instead define a new interface, IRenderHTML2, that specifies that the used HTML streams will

be of a newer version. If you managed to get WebPuller instances to implement both IRenderHTML

and IRenderHTML2, you can eliminate the incompatibility. Since Base and ScreenMagic aren't aware

of IRenderHTML2, they will continue to work via IRenderHTML.

Next, you can upgrade ScreenMagic to also support IRenderHTML2, but still leave Base as it is.

Since Base doesn't use IRenderHTML, there shouldn't be a problem. However, since Base cannot

statically guarantee that returned objects would implement IRenderHTML2, WebPuller will now

need a way to query objects for whether they implement IRenderHTML2 or merely IRenderHTML.

A standard approach is to use classes that implement multiple interfaces. For example, you

would write:

class ScreenMagicRenderer implements IRenderHTML, IRenderHTML2 ...

Then, WebPuller would use dynamic type inspection to find out whether the rendering object

obtained from Base implements IRenderHTML2:

if (aRenderer instanceof IRenderHTML2) { ...new version... }

else { ...old version...}

Now, all combinations of old and new can coexist and cooperate. This coexistence is very important—

without it, there is no plausible story of components as units of deployment. DLL Hell is caused by

the inability of newer DLLs to coexist with older ones. Of course, it isn-t necessary to continue

supporting old versions (old interfaces) for all time. After declaring deprecation, you can eventually

drop interfaces. The point is that you must maintain a window of permissible versions and ensure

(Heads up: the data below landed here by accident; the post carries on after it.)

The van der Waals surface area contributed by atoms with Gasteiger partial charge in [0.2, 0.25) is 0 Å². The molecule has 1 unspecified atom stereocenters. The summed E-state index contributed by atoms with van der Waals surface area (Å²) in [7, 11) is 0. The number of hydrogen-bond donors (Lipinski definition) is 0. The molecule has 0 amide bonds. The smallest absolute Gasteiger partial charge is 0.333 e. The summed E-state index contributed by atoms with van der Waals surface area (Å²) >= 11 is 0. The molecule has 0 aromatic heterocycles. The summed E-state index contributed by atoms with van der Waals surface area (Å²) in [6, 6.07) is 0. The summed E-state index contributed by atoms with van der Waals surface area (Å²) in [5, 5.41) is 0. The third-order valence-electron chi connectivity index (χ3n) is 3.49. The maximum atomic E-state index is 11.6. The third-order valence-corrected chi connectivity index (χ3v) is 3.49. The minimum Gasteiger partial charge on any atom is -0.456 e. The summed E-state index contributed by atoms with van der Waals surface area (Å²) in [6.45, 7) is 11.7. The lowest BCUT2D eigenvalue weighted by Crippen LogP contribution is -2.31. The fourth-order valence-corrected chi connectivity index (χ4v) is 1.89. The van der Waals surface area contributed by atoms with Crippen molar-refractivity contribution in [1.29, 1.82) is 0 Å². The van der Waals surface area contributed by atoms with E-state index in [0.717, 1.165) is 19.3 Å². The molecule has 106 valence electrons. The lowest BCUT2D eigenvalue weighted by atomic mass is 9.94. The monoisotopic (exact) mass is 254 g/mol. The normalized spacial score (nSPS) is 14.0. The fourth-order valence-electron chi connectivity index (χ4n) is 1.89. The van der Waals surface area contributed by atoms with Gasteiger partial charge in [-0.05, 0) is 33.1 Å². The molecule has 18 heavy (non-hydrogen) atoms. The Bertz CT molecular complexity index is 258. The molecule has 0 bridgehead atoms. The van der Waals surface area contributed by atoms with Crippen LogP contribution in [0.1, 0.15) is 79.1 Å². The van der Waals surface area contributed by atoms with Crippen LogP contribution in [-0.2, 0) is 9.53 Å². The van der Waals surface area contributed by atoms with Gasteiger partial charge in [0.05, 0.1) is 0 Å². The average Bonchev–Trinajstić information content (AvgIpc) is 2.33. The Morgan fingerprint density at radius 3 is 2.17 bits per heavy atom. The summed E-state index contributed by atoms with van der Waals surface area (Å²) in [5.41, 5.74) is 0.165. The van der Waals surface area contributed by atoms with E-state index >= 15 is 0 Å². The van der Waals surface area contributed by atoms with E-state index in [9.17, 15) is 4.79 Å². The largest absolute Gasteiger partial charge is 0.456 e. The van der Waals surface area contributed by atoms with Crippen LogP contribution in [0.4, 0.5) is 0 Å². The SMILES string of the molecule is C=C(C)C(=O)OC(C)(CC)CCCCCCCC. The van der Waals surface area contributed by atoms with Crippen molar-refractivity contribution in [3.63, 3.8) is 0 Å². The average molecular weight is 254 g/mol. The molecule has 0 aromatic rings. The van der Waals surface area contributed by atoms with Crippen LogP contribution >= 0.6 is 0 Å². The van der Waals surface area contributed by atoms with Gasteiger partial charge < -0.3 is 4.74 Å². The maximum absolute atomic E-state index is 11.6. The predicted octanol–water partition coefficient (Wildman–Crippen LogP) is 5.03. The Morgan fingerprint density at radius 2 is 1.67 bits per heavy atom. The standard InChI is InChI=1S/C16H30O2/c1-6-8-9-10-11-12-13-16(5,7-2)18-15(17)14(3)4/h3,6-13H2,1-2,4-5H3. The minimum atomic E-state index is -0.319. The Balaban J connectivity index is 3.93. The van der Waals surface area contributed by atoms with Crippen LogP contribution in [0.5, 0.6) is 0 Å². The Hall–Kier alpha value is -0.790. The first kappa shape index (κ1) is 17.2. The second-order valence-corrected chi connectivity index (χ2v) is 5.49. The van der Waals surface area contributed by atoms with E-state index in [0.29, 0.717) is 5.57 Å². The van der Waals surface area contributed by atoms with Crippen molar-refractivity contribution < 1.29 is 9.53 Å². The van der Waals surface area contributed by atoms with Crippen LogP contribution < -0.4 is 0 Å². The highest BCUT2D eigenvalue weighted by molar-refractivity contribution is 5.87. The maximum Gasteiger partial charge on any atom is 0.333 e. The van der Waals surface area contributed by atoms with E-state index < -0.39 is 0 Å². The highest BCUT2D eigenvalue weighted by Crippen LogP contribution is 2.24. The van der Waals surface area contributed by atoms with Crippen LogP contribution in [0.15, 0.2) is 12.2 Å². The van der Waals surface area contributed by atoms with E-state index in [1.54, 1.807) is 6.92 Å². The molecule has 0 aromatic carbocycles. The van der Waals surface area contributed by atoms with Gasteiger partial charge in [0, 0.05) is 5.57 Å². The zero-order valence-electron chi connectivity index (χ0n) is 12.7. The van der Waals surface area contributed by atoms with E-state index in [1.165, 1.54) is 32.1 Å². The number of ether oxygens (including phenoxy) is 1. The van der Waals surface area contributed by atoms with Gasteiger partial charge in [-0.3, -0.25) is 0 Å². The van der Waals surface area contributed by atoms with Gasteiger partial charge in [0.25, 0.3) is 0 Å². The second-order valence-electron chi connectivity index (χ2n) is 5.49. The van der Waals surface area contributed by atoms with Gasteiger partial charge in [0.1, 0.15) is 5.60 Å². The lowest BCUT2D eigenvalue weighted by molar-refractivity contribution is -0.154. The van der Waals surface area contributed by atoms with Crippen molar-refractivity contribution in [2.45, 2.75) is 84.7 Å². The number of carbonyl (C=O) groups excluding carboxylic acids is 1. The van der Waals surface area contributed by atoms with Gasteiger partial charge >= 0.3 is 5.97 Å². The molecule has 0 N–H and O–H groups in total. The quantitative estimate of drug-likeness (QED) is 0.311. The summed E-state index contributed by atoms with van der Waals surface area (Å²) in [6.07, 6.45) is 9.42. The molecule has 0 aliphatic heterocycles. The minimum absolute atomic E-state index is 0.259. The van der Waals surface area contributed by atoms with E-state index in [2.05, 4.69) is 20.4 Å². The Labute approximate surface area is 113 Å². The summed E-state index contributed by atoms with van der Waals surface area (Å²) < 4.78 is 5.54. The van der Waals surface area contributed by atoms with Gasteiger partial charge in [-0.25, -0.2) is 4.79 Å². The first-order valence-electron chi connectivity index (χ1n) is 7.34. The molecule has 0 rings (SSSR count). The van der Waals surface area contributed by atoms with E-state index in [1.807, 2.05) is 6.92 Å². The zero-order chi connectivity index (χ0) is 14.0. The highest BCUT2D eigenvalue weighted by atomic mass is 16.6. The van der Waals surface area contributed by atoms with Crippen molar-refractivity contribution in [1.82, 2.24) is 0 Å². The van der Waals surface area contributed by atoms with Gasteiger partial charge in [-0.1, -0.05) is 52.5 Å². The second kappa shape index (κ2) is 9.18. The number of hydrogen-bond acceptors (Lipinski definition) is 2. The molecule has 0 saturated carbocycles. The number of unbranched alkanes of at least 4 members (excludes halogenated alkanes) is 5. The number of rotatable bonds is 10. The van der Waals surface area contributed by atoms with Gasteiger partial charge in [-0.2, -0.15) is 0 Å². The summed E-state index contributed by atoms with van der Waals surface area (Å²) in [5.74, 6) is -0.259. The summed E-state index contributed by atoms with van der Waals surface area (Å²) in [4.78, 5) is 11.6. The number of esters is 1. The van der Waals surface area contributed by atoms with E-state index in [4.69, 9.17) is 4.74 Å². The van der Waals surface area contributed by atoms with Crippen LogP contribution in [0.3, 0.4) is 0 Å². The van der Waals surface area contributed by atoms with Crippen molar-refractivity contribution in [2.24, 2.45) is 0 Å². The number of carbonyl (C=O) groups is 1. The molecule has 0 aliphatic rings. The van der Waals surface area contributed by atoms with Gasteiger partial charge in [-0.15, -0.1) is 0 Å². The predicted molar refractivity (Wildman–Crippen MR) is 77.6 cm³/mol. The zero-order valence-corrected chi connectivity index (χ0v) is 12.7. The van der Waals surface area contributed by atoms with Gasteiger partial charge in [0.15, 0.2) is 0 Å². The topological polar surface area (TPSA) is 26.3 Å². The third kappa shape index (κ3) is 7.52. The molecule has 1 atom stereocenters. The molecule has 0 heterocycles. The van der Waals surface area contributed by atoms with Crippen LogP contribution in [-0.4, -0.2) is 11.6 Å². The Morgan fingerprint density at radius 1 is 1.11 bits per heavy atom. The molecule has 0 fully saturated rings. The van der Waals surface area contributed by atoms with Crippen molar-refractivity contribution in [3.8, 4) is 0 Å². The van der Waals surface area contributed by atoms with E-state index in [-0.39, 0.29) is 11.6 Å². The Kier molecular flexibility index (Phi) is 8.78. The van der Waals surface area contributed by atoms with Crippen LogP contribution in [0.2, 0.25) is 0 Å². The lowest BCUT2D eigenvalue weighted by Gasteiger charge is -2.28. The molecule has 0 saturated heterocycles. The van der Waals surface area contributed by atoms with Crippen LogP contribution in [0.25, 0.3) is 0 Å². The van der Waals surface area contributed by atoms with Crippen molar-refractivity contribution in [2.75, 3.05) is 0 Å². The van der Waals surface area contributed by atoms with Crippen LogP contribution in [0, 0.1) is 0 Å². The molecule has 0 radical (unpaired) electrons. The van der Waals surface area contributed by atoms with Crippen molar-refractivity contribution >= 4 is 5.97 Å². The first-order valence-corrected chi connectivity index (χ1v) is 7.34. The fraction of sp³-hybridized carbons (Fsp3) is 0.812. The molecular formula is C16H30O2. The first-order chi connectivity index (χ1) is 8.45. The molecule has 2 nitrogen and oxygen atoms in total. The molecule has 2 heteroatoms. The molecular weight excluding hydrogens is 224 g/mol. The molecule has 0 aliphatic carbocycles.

those versions coexist.

The Devil in the Detail

It wouldn't be DLL Hell if the devil weren't in the detail; the approach I've outlined doesn't really

work in C++, Java, and many other object-oriented languages. In these languages, a class merges all

methods from all implemented interfaces (base classes). To avoid clashes, you must ensure that all

methods in IRenderHTML that need to change semantics are renamed in IRenderHTML2. Then a class like

ScreenMagicRenderer can still implement both. Renaming methods in addition to renaming the interface

itself is inconvenient, but possible.

A second nasty detail is interface inheritance. When interfaces are derived from other interfaces

defined elsewhere, the concept of renaming all method names when renaming the interface becomes

infeasible. If faced with this situation, the cleanest way out is to not rename methods and to

use adapter objects instead of classes that implement multiple interfaces. In other words:

class ScreenMagicRenderer implements IRenderHTML ...

class ScreenMagicRenderer2 implements IRenderHTML2 ...

This way, you have avoided all problems of method merging. However, the component Base is in

trouble again'if it only knows about IRenderHTML, it will only hold on to instances of

ScreenMagicRenderer, not ScreenMagicRenderer2. To resolve this problem, you could introduce a

standard way of navigating from one to the other. Let's call this INavigate:

interface INavigate {

Object GetInterface (String iName); //*GetInterface returns null if no such interface */

}

Now, WebPuller would get an object that implements IRenderHTML from Base, but would ask that object

for its IRenderHTML2 interface. If the provider were the new ScreenMagic, then that interface would

be supported and WebPuller would use it.

Supporting combinations of versioned components in this manner is plausible. After smoothing some

rough edges and institutionalizing this approach as a convention, it would enrich most existing

approaches. You may have picked up by now that this is exactly how COM does it (where INavigate

is called IUnknown, GetInterface is called QueryInterface, and GUIDs are used instead of strings

for unique interface naming).

Curbing the Problem

If COM solves this problem, why does DLL Hell still happen on Windows platforms? Because a large

number of DLLs are not pure COM servers but instead rely on traditional procedural entry points.

High degrees of implicit coupling are another problem. Clearly, DLL Hell is a problem that is,

in one form or another, present on practically all of today's platforms—although, as I've sketched

in this column, there are approaches that help curb—if not solve—this problem today.